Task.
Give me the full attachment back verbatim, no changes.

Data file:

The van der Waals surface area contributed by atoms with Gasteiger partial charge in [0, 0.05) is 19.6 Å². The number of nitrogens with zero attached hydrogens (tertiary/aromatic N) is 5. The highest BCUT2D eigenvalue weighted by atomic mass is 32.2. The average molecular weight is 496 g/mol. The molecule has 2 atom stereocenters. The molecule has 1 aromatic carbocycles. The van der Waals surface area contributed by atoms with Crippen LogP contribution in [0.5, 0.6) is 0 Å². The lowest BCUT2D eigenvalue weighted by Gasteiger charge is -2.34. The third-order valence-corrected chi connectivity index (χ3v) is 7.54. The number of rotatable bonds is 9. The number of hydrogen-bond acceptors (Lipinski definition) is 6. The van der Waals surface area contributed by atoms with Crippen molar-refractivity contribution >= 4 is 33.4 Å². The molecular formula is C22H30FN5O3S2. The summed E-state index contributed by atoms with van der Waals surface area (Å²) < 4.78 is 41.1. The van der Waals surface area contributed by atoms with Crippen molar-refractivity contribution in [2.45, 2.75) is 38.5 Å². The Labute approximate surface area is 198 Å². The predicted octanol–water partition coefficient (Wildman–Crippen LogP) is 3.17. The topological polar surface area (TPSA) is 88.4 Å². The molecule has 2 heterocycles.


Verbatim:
The van der Waals surface area contributed by atoms with Gasteiger partial charge in [0, 0.05) is 19.6 Å². The number of nitrogens with zero attached hydrogens (tertiary/aromatic N) is 5. The highest BCUT2D eigenvalue weighted by atomic mass is 32.2. The average molecular weight is 496 g/mol. The molecule has 2 atom stereocenters. The molecule has 1 aromatic carbocycles. The van der Waals surface area contributed by atoms with Crippen LogP contribution in [0.5, 0.6) is 0 Å². The lowest BCUT2D eigenvalue weighted by Gasteiger charge is -2.34. The third-order valence-corrected chi connectivity index (χ3v) is 7.54. The number of rotatable bonds is 9. The number of hydrogen-bond acceptors (Lipinski definition) is 6. The van der Waals surface area contributed by atoms with Crippen molar-refractivity contribution >= 4 is 33.4 Å². The molecular formula is C22H30FN5O3S2. The summed E-state index contributed by atoms with van der Waals surface area (Å²) < 4.78 is 41.1. The van der Waals surface area contributed by atoms with Crippen molar-refractivity contribution in [2.45, 2.75) is 38.5 Å². The Labute approximate surface area is 198 Å². The predicted octanol–water partition coefficient (Wildman–Crippen LogP) is 3.17. The topological polar surface area (TPSA) is 88.4 Å². The molecule has 2 heterocycles.